For those of you that don't know, a hostess club is a type of bar, common in Asia, where men pay women to drink and talk with them. Generally that's all that happens, the men drink and talk with pretty girls, and they pay a whole lot of money to be able to do so.

At first Haruo doesn't seem cut out for the job; she gets lost on her way to the club, shows up without makeup and in clothes that leave the owner aghast, and manages to set a client's mustache on fire while trying to light his cigarette.

Despite this, she ends up doing well, as she's the type of person who can talk to anyone. She soon relaxes, and the men at the Club 9 bar (including one called Makoto Konbayashi, creator of the What's Bear? manga about an incredibly cute dog...), are all incredibly charmed by her Southern accent and mannerisms. Or whatever the Japanese equivalent is I suppose (the Akita dialect?).

This is one place where the translation is rather odd. It's an an example of how complicated translation can be; how do you express accents from another country that don't have any equivalent in English? Haruo (and everyone from her hometown) talks in thick Southern US accents. Haruo is supposed to be a hick, from small town Japan, and sound unsophisticated, so I suppose the accent used is one that most English speakers could understand. It's still a bit odd at first though.

By the end of volume one Haruo seems somewhat settled, and I assume the rest of the series continues to be about Haruo juggling being a "Ginza girl" (albeit, an incredibly clumsy one), being a student, and trying to stay a virgin for her boyfriend (the star baseball pitcher from her high school) back home. But for all I know it goes off in some other direction and the murderer at the beginning of chapter 3 shows up. No matter what does happen, I'm sure it'll be good.

Unfortunately, this comic never really caught on in North America. And while Dark Horse did at least finish translating it in Super Manga Blast, they only put out three or four of the five volumes. I had a coworker at a comic book shop I used to work at that really liked this series, going so far as trying to track down those last issues of SMB to try and find out how it ended. I don't think she was that successful.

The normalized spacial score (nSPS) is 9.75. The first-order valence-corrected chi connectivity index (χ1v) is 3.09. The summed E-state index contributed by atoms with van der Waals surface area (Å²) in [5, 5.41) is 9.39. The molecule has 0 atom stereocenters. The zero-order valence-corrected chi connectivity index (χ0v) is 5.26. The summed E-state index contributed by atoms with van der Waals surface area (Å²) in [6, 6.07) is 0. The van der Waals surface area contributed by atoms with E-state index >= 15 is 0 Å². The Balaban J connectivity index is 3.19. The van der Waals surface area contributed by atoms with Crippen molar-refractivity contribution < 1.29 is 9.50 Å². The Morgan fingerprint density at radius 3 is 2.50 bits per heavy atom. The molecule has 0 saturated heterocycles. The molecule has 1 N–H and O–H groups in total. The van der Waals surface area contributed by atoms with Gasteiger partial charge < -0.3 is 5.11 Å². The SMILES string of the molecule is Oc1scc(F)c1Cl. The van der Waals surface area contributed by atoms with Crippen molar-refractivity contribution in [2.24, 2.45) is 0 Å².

Perhaps one of the reasons this series didn't really catch on is Kobayashi's art. I certainly enjoy it, but I can understand how the giant mouths everyone has and the giant eyes Haruo has could be off putting. While not "standard manga," they really help Kobayashi show the characters emotions, which he does extremely well. Yes, they're incredibly exaggerated, but you know exactly how the characters are feeling.

It's too bad Kobayashi's comics haven't been more popular in North America, as I wouldn't mind reading one called Chichonmanchi, about a woman who dies at 92, and is all ready to go to paradise, but! She's still a virgin, so she gets given a new, young body, and is sent off to "pleasure hell" until she has sex. Apparently there's not that much actual sex in the comic, even if there is a lot of nudity. There's some more information about it here.